From Magic City Morning Star|
Scheme of Things
What Makes A Captain?
By Nan S. Russell
May 5, 2013 - 6:48:40 PM
A favorite game with my granddaughters, ages 3 and 6, is an imaginary one they call, "Princess Pirates." In the early days of its evolution they labeled it "Pirate Ship," but this year it evolved to have a gender slant.
Played on the guest room bed, where we stay while visiting, the hardwood floor is a place of peril, which everyone needs to avoid by staying on the ship. Sometimes there are alligators, bad fairies, or mean pirates to contend with. But always it's an evolving story made up by the two of them, complete with hand-drawn "maps" and on-board "supplies," which look a lot like toys, but are magically transformed into food, communication devices, enchanted weaponry, and crew. It's always great fun.
On this visit, the plot changed to involve a captain. "You be the captain, Nana," the youngest commanded. "No!" her sister remarked. "Only GrDad (their name for their grandfather) can be the captain, because he's the boy." Mind you, GrDad was not in the room or playing at the time, nor has he been a "boy" for a long time.
Despite my insistence girls can be captains, too, my oldest granddaughter was not swayed. Even when her grandfather joined us and explained to her the gender-neutral role of "captain," Neva would hear none of it. To her a captain is a boy. Where that came from is unknown; certainly not her parents, grandparents, or adult relatives. But messages, subtle and otherwise, are everywhere.
At a time when debates over whether it's "glass ceilings" or "stickie floors" holding woman back, whether work-life balance is even possible, and what equal opportunity really means, I'm wondering, in this month where we pause to honor our mothers' contributions to our lives, what messages my mother, their great-grandmother, would have for these princess-pirates about work.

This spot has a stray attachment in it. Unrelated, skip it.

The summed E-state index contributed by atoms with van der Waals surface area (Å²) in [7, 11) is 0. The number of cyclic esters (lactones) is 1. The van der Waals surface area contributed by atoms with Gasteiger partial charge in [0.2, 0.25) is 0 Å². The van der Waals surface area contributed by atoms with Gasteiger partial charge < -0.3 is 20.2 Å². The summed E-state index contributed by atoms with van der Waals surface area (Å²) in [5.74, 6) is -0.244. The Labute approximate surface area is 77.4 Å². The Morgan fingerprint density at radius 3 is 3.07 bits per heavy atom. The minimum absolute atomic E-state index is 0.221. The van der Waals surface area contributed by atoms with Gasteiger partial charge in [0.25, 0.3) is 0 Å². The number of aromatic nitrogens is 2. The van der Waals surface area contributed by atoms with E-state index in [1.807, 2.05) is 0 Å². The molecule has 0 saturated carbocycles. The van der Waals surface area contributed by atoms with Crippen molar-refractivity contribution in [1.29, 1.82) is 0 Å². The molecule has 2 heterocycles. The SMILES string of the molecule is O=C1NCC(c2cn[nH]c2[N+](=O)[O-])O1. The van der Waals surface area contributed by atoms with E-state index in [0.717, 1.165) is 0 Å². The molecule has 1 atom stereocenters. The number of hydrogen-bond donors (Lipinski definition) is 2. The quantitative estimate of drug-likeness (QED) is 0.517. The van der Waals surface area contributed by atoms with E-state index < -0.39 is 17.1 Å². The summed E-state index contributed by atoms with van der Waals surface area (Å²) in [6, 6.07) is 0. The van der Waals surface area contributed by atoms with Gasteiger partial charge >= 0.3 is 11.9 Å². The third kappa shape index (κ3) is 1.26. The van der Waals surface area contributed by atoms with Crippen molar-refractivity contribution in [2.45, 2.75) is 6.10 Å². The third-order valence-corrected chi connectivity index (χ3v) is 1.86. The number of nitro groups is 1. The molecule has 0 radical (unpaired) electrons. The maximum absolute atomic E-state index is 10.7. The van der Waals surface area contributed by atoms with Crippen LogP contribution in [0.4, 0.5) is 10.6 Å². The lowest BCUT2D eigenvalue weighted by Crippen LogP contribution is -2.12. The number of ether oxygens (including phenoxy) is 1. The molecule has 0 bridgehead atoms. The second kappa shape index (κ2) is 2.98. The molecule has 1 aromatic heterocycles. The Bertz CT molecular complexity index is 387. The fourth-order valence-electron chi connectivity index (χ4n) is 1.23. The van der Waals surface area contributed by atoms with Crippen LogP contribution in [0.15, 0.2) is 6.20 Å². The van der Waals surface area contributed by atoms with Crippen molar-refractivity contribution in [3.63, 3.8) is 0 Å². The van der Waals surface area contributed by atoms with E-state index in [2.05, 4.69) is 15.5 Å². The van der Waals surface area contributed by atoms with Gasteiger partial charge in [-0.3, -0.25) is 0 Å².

Growing up, my mother was the only mom who worked in our neighborhood. Working full-time as a school secretary wasn't something she desired. But, it was challenging times. Our possessions had been consumed in a house fire, my father was out of work, and my brother quite ill - so when the job was offered she eagerly accepted, retiring 30-years later.
Her job made the difference in our family's ability to pay mounting medical bills; made the difference in moving from a rental home with mattresses on the floor to an owned one; and made a difference in college as a possibility. My mother's work, eventually augmenting my father's, created undreamt of possibilities for our family. It wasn't her title that mattered. But, at a time when working outside the home for women was unusual, it was the fact that she did.
Decades later, her great-granddaughters live in a different work-world. Whether they want to run for President, strive to be a Supreme Court Justice, a CEO, or the Secretary of State, it's possible. Whether they want to start a business, command a ship, build houses, or engineer roads, it's possible. And whether they want to write books, design software, run a household or a farm, it's possible.
In the scheme of things, that's the message I want for these little granddaughters of mine. With each generation, something more is possible. I am grateful to all the women and men who have, do, and will continue to make things more and more possible for every little girl, and boy!
(c) 2013 Nan S. Russell. All Rights Reserved.
Nan S. Russell is the award-winning
author of "Hitting Your Stride: Your Work, Your Way." Her third book,
"The Titleless Leader," was published May 2012. More about Nan and her
work can be found at www.nanrussell.com. Sign up to receive Nan's free monthly eColumn at: www.intheschemeofthings.com
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